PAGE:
Although X-ray imaging covers a variety of experimental approaches, most of them carry the same basic requirements for a detector: high efficiency and good spatial resolution. A recently developed grating X-ray interferometer (Vila-Comamala et al. 2021) utilized these features of an EIGER2 detector for X-ray phase-contrast imaging in the biomedical field. The detector’s efficiency at energies from 15-25 keV allowed the exposure time to be shortened and harnessed most of the limited flux from a microfocus X-ray source.
The new EIGER2 family also includes high-energy sensors for even better efficiency in mid- and high-energy X-ray regimes, as well as two energy thresholds for suppressing cosmics.
Moreover, the EIGER2 detector series was a crucial component of the recently developed plenoptic multi-beam approach (Sowa & Korecki 2020; Sowa et al. 2020). In this setup, each beam projection results in a few photons per detector pixel, so in order to detect them, the detector also needs to suppress the high-energy photons through a high-energy threshold. In the subsequent averaging procedure, the individual projections need to be aligned precisely, and this requires a detector with a sharp point-spread function and small pixels – like EIGER2.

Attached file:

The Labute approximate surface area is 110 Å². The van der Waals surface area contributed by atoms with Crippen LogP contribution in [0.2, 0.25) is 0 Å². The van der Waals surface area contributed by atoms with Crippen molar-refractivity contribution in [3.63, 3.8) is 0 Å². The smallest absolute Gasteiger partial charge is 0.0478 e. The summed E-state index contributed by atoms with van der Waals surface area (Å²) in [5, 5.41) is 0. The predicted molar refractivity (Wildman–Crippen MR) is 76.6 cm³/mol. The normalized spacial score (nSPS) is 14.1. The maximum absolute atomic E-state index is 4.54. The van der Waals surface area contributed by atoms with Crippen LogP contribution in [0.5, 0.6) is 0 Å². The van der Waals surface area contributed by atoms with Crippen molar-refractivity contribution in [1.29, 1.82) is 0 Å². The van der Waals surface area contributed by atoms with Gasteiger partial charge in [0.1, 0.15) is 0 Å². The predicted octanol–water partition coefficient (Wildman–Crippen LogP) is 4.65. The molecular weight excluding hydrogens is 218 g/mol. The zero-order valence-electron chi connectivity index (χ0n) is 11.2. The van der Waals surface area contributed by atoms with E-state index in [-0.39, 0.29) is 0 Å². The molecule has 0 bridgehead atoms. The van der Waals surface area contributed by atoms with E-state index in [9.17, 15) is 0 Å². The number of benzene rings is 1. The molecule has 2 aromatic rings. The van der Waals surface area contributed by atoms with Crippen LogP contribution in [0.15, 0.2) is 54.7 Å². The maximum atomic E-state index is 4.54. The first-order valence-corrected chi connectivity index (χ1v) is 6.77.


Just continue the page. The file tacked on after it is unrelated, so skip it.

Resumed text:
- Achieve high efficiency for a wide range of X-ray energies with a choice between two sensor materials – silicon (Si) and cadmium telluride (CdTe).
- Our detectors feature a high dynamic range, with noise-free and offset-free readout.
- Signals are highly resolved due to a one-pixel-wide point-spread function.
X-ray Imaging Radiography and CT in Laboratories
- Make digital spectrum adjustments thanks to EIGER2 detectors’ dual-energy discrimination.
- Work with extremely low-flux sources thanks to EIGER2 detectors’ readout, which is free of dark signals and noise.
- Take faster measurements with EIGER2’s continuous readout.